The topic for this online event, the third in the IARPP Colloquium Series, is an unpublished paper by Ruth Stein titled “Why Perversion?” The paper is being freely distributed to all IARPP Members (see instructions below).
In "Why Perversion" Ruth Stein explores the realm of perversion and perversity in a paper that will serve as the point of departure for our discussion in this, the third IARPP online colloquium. Stein takes up a term she knows and feels is controversial and brings her readers into a paradox that interests her. This term is necessary but compromised, useful but unstable. Our hope and hers is that the panelists and those of you who will be following and contributing to the discussion will enter this charged, contested and unstable place in order to engage with this most difficult and complex concept.
For Stein, "perversion" is a profoundly relational mode of experience, and one that is "relationally intentional" as well. An extended psychoanalytic case illustration serves as the centerpiece of this exposition of the perverse, in which Stein attempts to distinguish perversion from other forms of psychic life and relatedness for which it may be mistaken, and to define and delineate the multifaceted quality of perversion as it shapes, grips and distorts human relationships. The process is vividly portrayed in the unique form of magnification provided by the reactor-like transference/countertransference matrix in which a psychoanalytic process unfolds.
As Stein notes, her analyses of Alice illustrates some characteristics of a perverse structure, as well as processes that helped unpack and modify it. During these processes of dismantlement, components of perversion were coming apart, thereby revealing what it was made of.
Through this paper, Stein to invites us to enter the "perverse experience", to witness it and consider its nuances, its seductions and its dangers. In so doing, she offers us all an opportunity to deepen our grasp of this realm of experience, and to consider together how we might usefully live and work through such processes with our patients.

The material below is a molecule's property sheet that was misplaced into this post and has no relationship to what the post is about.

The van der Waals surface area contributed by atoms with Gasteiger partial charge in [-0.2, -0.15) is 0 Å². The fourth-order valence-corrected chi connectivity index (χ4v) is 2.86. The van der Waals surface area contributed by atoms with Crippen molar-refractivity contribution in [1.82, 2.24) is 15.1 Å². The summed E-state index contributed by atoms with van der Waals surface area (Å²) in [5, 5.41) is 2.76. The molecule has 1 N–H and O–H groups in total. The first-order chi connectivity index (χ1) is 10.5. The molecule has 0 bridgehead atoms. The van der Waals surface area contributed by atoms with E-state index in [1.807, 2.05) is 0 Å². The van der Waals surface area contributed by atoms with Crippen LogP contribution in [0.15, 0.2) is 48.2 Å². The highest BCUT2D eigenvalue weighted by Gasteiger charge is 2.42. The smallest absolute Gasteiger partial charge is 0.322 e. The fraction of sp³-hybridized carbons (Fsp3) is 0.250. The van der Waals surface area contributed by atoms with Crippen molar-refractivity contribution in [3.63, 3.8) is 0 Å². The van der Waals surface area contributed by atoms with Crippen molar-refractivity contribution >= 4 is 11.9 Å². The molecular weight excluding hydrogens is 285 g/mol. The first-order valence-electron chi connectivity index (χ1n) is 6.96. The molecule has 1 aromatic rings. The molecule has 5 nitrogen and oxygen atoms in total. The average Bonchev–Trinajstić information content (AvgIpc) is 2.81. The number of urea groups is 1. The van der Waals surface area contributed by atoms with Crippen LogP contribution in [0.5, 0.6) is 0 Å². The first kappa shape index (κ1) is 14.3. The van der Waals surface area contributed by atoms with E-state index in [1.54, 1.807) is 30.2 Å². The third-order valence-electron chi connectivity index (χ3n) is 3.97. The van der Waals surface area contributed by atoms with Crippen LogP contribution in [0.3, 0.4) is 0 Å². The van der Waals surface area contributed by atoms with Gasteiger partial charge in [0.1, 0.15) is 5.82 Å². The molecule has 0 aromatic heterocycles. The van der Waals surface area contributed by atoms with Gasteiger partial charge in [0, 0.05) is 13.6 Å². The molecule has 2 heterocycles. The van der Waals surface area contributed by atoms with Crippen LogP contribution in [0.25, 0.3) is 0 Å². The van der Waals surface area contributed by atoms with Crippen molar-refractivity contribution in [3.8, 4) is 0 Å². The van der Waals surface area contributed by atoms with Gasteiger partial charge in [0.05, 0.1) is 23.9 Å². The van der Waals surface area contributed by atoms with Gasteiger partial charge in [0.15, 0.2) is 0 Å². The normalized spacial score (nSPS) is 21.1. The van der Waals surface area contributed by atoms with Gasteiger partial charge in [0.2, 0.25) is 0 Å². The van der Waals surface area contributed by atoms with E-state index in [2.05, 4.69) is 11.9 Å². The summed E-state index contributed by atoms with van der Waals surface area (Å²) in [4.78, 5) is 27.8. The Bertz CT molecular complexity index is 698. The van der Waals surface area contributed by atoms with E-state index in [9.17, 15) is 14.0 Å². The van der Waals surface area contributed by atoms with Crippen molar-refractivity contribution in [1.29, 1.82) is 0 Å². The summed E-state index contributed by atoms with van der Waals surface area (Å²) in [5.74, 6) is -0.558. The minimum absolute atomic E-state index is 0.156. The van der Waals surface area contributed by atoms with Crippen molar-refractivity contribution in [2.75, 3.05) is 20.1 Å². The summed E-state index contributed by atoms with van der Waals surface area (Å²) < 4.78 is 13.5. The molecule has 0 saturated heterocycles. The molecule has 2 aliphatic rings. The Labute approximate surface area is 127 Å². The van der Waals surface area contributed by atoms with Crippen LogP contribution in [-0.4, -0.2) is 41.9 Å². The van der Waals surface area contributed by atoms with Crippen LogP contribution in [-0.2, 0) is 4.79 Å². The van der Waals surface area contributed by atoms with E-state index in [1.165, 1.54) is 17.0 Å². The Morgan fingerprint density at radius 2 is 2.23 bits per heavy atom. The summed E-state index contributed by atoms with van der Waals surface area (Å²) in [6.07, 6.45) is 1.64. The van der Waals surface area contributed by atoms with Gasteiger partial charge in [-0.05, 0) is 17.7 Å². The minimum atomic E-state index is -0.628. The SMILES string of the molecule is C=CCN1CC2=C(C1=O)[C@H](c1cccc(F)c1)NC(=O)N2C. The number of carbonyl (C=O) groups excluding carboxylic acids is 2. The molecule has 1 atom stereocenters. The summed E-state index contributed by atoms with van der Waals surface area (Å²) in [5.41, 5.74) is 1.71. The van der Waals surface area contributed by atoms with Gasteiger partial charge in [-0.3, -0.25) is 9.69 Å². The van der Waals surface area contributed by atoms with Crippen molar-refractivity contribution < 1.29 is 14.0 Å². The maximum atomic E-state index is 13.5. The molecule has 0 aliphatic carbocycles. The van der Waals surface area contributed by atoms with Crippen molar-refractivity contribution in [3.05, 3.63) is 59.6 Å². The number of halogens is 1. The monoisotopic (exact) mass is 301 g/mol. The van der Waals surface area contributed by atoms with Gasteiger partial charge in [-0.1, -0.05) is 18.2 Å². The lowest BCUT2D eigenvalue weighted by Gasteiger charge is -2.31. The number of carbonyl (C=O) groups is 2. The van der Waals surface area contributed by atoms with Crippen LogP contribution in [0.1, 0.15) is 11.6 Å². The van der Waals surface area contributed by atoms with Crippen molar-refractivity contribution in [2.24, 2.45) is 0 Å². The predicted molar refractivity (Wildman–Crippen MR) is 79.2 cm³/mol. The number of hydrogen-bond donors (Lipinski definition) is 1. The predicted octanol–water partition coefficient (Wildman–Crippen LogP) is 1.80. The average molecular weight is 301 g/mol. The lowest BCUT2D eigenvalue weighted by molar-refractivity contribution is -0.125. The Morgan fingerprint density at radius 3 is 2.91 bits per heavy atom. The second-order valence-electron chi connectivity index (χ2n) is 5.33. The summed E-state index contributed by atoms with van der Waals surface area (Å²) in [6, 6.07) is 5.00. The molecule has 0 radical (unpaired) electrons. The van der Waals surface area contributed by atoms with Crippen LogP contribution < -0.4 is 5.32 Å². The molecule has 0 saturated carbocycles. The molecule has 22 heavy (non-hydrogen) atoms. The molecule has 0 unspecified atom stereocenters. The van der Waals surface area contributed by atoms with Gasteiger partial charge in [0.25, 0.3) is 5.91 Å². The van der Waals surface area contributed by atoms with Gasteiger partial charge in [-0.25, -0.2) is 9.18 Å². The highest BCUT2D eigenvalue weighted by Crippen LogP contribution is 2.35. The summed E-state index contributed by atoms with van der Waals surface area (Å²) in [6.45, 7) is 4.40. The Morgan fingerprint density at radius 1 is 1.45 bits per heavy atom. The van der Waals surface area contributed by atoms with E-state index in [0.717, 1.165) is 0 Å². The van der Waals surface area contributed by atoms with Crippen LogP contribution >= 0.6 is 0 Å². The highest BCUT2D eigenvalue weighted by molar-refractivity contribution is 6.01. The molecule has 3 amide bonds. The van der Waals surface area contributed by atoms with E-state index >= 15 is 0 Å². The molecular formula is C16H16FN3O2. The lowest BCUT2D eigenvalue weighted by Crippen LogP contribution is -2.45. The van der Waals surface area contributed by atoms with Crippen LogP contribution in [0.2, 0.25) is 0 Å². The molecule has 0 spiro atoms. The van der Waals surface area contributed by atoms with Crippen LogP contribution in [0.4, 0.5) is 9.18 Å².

Because the term "perversion" is so loaded with history, with primary process, with morality and ideology and with clinical potency, we wanted to bring together a very wide ranging panel. This group is an exciting collection of thinkers and clinicians from quite distinct theoretical traditions, with different clinical practices and different ways of writing and communicating. Jeanne Wolff Bernstein, Mark Blechner, Gilbert Cole, Muriel Dimen, Gerald Fogel, Jill Gentile, Joyce Mcdougall, Barbara Pizer, Charles Spezzano, Paul Williams, and Lynne Zeavin will address the issues raised by Ruth Stein's paper and no doubt the issues raised by the dialogue we hope to develop,
We invite you all to read "Why Perversion," and to participate actively with us in the discussion that will begin when our panelists begin posting their reflections on the paper on November 15.
The IARPP has convened a distinguished panel who will be gathering online for a three-week discussion of the various issues raised by this paper.
This discussion will begin on 11/15/03. We are especially delighted that Ruth Stein, the paper's author, will be participating and that Adrienne Harris and Anthony Bass have agreed to serve as the moderators for this online panel discussion. The panelists, selected specifically for this Colloquium, are Jeanne Wolff Bernstein, Mark Blechner, Cynthia Dyess, Gilbert Cole, Muriel Dimen, Gerald Fogel, Jill Gentile, Joyce Mcdougall, Barbara Pizer, Charles Spezzano, and Lynne Zeavin
Members* of IARPP may access the paper and discussion using the following link: http://iarpp.net/archive/index.html.
The IARPP Colloquia Series is one of the many benefits of membership in IARPP. If you are not yet a member, click on the Membership area of this site for more information and an application.
* Please refer to the specific instructions that were sent to all IARPP members.
CE credit is available for Ph.D.s and MSW's. Information on how to process application for CE will be posted at the conclusion of the discussion.